Science Videos

from AP, Reuters, AFP, and other news services

Test Driving the First Self Driving Vehicle

Date:
January 8, 2014
Source:
TheStreet / Powered by NewsLook.com
Summary:
Induct Technology's self driving vehicle Navia is the first of its kind on the market. TheStreet's Debra Borchardt took it for a test 'drive' and was impressed with the smart technology and smooth ride. Induct's marketing director Max Lefevre says the vehicle is primarily designed for commercial use in places with predetermined routes like college campuses or amusement parks.


Related Videos

last updated on 2014-11-21 at 8:55 pm EST

Google's Self-Driving Car Has No Steering Wheel or Pedals

Google's Self-Driving Car Has No Steering Wheel or Pedals

TheStreet (May 28, 2014) — Google is unveiling its own prototype of a self-driving car in which there's no steering wheel or pedals. Instead, the electric-powered car is driven solely through computers and sensors. The only manual controls are a stop/go button and an emergency button. Chris Urmson, director of Google's self-driving project said in a blog post that safety was the most important aspect of designing the prototype. He says the self-driving cars have sensors that remove blind spots and are able to detect objects that are more than two football fields away. The first vehicles have speed capped at 25 miles per hour. Inside, just two seats with seatbelts and a screen that show the route. Video provided by TheStreet
Powered by NewsLook.com
Ford Reveals Automated Fusion Hybrid That Can Almost Drive Itself

Ford Reveals Automated Fusion Hybrid That Can Almost Drive Itself

TFL Car (Dec. 14, 2013) — ( http://www.TFLcar.com ) The just revealed Automated Ford Fusion Hybrid looks like it has sprouted a pair of spinning horns. But the spinning horns are in fact four LiDAR infrared sensors that can scan the road 2.5 million times every second creating a viral map for the car. According to Ford this is the next step toward autonomous driving cars. But this third generation of potentially driverless cars is a test bed of new innovations that Ford says you'll soon see in many of their new cars. In another accurate and informative TFLcar video check out the latest efforts by Ford to build a safer and perhaps self-driving car.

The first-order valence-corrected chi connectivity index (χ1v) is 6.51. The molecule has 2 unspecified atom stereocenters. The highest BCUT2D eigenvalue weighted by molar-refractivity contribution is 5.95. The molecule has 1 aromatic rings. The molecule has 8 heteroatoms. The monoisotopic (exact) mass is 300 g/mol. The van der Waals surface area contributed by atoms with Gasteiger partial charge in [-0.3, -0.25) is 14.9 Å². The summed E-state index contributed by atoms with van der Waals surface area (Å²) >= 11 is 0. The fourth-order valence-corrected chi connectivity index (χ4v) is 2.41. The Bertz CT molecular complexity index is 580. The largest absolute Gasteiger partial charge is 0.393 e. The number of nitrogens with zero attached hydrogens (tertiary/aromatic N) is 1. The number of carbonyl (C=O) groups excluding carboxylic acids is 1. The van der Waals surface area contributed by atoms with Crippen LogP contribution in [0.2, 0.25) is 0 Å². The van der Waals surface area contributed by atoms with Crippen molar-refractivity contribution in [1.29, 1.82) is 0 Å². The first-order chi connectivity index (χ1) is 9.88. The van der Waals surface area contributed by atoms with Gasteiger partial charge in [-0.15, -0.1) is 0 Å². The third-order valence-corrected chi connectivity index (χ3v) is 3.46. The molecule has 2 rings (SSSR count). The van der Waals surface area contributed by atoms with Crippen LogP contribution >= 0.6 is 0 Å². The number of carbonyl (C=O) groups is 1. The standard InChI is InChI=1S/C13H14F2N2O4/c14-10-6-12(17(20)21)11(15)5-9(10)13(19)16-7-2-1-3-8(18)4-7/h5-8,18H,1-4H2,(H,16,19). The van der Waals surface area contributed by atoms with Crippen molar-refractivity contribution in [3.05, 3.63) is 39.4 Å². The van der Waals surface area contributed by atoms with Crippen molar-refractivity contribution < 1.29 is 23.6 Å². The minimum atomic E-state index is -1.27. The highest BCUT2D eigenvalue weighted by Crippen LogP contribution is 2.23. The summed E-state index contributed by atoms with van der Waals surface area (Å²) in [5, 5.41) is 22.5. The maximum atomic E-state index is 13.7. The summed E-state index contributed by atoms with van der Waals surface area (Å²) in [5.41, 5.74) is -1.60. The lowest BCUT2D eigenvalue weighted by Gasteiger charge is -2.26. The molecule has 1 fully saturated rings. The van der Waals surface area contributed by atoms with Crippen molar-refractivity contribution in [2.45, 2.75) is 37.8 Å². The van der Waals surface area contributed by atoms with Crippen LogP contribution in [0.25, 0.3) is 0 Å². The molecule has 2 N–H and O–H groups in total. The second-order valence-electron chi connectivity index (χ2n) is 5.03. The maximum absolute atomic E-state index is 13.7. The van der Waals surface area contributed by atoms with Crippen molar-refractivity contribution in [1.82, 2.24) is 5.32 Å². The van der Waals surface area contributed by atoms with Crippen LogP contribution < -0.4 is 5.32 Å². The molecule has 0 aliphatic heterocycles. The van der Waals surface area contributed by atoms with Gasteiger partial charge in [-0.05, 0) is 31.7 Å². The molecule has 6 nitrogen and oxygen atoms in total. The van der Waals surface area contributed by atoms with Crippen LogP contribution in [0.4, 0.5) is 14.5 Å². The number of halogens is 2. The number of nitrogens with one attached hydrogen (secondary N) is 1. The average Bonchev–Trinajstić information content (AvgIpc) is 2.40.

Powered by NewsLook.com
Ford Builds the World's Largest Robot-Driven Pickup

Ford Builds the World's Largest Robot-Driven Pickup

TFL Car (Dec. 22, 2013) — ( http://www.TFLtruck.com ) The Ford F-150 is the best selling vehicle in America...that's a fact, but is it the world's most durable truck? In order to improve and test the F-150's durability, Ford has built the world's largest robot controlled remote control truck. In the past in order to test the durability of an F-150 Ford drove the truck around a punishing circuit but the problem was the testing punished the driver's as much as the truck. In order to solve that problem Ford has created a driverless robotic durability test program as Roman discovered on a recent trip to Dearborn, Michigan.
Powered by NewsLook.com
Google's Self-Driving Car Still Has Many Flaws

Google's Self-Driving Car Still Has Many Flaws

Newsy (Sep. 1, 2014) — You've seen a lot of Google's self-driving car, but that doesn't mean it's coming soon. A new report says the vehicle is nowhere near road ready. Video provided by Newsy
Powered by NewsLook.com

Related Stories


Share This



Search ScienceDaily

Number of stories in archives: 140,361

Find with keyword(s):
Enter a keyword or phrase to search ScienceDaily for related topics and research stories.

Save/Print:
Share:

Breaking News:
from the past week

from the past week

In Other News

... from NewsDaily.com

Science News

Health News

Environment News

Technology News



Save/Print:
Share:

Free Subscriptions


Get the latest science news with ScienceDaily's free email newsletters, updated daily and weekly. Or view hourly updated newsfeeds in your RSS reader:

Get Social & Mobile


Keep up to date with the latest news from ScienceDaily via social networks and mobile apps:

Have Feedback?


Tell us what you think of ScienceDaily -- we welcome both positive and negative comments. Have any problems using the site? Questions?
Mobile: iPhone Android Web
Follow: Facebook Twitter Google+
Subscribe: RSS Feeds Email Newsletters
Latest Headlines Health & Medicine Mind & Brain Space & Time Matter & Energy Computers & Math Plants & Animals Earth & Climate Fossils & Ruins